In reality, the fluid flows past cylinders are never potential. On the other hand, understanding potential flows is crucial for understanding real flows. Hence, just have a look at what a potential flow past a circular cylinder is like:
Notice the following features.
Solid lines in the picture are streamlines. The flow is steady, and the fluid particles never go across the streamlines. This, of course, is the feature of all steady flows.
There are two stagnation points, a forward stagnation point and a rear stagnation point. A stagnation point is such a point that fluid particle velocity slows down to zero when the particle approaches the stagnation point. In the flow shown in the picture these points are at the crossing of the horizontal symmetry axis and the cylinder surface.
The flow also has a vertical symmetry axis, passing through the center of the cylinder. This is only possible for bodies that have such a symmetry, and even for a symmetric body the real flow would not have a vertical symmetry axis: this is the feature specific to potential flows and so-called Stokes flow, which are flows at very small Reynolds numbers.
Near the top and the bottom of the cylinder the particle velocity is the highest. This can be seen directly from the animation, or inferred from the small cross-section of the streamtube, which is the region between two streamlines.
The particles accelerate from the stagnation point towards the top of the cylinder. This acceleration is caused by pressure difference: the pressure at the top is smaller than the pressure at the stagnation points.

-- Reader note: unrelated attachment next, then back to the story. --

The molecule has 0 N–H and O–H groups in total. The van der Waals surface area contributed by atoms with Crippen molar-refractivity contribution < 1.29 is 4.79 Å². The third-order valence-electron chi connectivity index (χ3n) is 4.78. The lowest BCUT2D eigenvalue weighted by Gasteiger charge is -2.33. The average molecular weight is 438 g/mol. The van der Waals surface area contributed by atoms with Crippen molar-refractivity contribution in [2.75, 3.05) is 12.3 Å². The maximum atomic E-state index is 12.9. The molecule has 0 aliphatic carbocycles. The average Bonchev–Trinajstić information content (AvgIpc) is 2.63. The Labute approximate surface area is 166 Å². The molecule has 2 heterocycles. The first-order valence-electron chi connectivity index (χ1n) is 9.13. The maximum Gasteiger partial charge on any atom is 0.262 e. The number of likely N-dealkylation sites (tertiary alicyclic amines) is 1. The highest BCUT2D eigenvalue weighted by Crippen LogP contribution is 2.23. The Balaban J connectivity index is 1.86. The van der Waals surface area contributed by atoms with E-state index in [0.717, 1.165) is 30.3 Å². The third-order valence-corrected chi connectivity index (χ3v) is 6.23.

The particles go around the curved cylinder surface. To deflect them from going along a straight line, they should be pushed towards the cylinder surface. This is done by the pressure.
The velocity of this flow is given by a simple explicit formulas:
u = U [1 − (x2 – y2)a2/(x2 + y2)2 ], v = −2Uxya2/(x2 + y2)2 .
where x and y are the horizontal and vertical coordinates in the flow, u and v are the corresponding velocity components, a is the cylinder radius, and U is the horizontal velocity component far upstream. The vertical velocity component far upstream is zero, which can always be achieved by selecting the x axis to be along the flow direction far upstream.
The pressure p is given by the Bernoulli equation, p = Const – ρ (u^2 + v^2)/2, where ρ is the fluid density. In potential flows the constant Const is the same at all points in the flow.